Consensus statements on HCT recommend that health care providers prepare patients by discussing realistic goals and developing a transition plan starting at age 14 years.1,26 Other recommended aspects of transition preparation include development of self-management skills, improved youth-provider communication, and skills for self-advocacy. Many of these aspects of care are evaluated in the ADAPT survey, and, based on our data, it is clear that major deficiencies in transition planning exist for adolescents with varied chronic health conditions despite these long-standing recommendations. Overall, our results are in line with suboptimal rates of transition preparation reported by parents and young adults in samples such as the NS-CSHCN.3–5 In multiple administrations of the NS-CSHCN over the past decade, only a minority of parents reported having a plan addressing transition needs. Similarly, in the 2007 Survey of Adolescent Transition and Health, which targeted young adults 19 to 23 years of age, a minority of respondents reported receiving counseling regarding transition.21 Our current data indicate a similar deficiency in transition preparation for Medicaid-insured adolescents. These deficiencies were present in both samples, despite variation in demographic characteristics, and did not vary based on individual respondent attributes. Fundamentally, these low ADAPT scores identify multiple areas for continued intervention to improve HCT care for Medicaid-insured youth.
In our study, an extremely small percentage of the surveyed population reported having discussed a transition plan. Higher scores in the ADAPT composites of counseling on self-management and prescription medication suggest that health care providers are initiating discussions related to daily chronic disease care with patients, but not reliably discussing planning for future health care needs. The ADAPT survey allows for ongoing measurement of the quality of transition preparation from a patient perspective. Other quality indicators could collect data from a provider perspective, perhaps through electronic medical records. Measures from multiple perspectives will allow health plans, practices, and providers to measure the effectiveness of their transition-related care as they design and improve these services. Addressing deficiencies in transition preparation in high-risk, low-income populations, such as those included in this study, is likely to improve health outcomes during young adulthood for populations already known to have significant barriers to accessing health insurance coverage and specialty care.9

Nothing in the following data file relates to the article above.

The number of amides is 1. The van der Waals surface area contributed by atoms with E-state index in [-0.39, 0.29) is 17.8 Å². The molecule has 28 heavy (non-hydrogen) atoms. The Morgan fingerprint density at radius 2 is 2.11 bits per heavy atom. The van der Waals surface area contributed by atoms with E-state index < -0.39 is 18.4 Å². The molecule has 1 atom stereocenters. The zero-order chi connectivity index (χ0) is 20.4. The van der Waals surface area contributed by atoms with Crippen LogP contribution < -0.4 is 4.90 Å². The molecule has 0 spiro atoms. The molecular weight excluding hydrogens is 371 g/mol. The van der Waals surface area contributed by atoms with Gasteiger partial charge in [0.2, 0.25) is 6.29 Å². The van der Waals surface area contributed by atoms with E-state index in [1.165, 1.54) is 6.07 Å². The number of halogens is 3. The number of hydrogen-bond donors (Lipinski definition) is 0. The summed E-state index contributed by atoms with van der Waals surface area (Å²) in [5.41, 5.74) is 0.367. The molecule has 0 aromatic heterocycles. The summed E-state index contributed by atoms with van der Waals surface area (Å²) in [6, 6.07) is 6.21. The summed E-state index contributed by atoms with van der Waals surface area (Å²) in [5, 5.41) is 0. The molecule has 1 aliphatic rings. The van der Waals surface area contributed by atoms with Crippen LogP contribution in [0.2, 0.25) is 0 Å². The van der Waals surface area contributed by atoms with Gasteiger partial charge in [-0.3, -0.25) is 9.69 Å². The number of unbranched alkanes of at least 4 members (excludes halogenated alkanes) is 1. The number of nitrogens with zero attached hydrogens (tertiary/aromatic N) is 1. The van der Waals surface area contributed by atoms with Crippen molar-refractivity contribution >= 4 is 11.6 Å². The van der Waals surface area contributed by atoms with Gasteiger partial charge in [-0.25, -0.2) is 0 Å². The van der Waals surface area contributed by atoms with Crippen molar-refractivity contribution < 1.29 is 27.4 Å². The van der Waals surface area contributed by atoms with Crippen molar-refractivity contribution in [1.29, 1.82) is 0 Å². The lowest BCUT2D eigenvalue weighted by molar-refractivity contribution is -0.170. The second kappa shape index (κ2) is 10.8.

Our study has several limitations. Although the response rate was low, our response rates are comparable to other adolescent health care delivery survey studies27 and to response rates obtained by similar patient experience quality measures.24,28 The ADAPT survey does not assess all recommendations regarding HCT preparation, particularly those that cannot be evaluated by adolescent self-report, such as whether a practice-level transition policy exists. However, adolescents are the only source of information regarding some aspects of HCT preparation, especially those that are not documented in the medical record. In fact, other research among adolescents has indicated that youth self-report is reliable in the evaluation of health service delivery.27,29 The ADAPT survey also does not identify whether transition preparation services were provided by other members of a clinical care team because it focuses on the adolescent’s interaction with a main provider. Because the survey was mailed to any eligible youth with at least 1 administrative claim over a 1-year period, some respondents may have had less contact with their providers than others. Although this could bias a sample toward a healthier group of adolescents, transition preparation services should be provided to all youth, regardless of frequency of contact with the health care system. Additionally, although the ADAPT survey is written at a sixth-grade reading level, the survey is not appropriate to assess HCT preparation for adolescents who have cognitive or intellectual disabilities or developmental delays; in the future, the ADAPT survey could be modified to elicit responses from proxy respondents about care for these patient populations. Finally, the ADAPT survey does not provide an assessment of processes related to transfer of care to an adult-focused health system (eg, transfer of medical records, receipt of medical records by an adult provider, time to first visit with an adult provider), nor does it assess care for youth who have already transferred care to an adult-focused provider.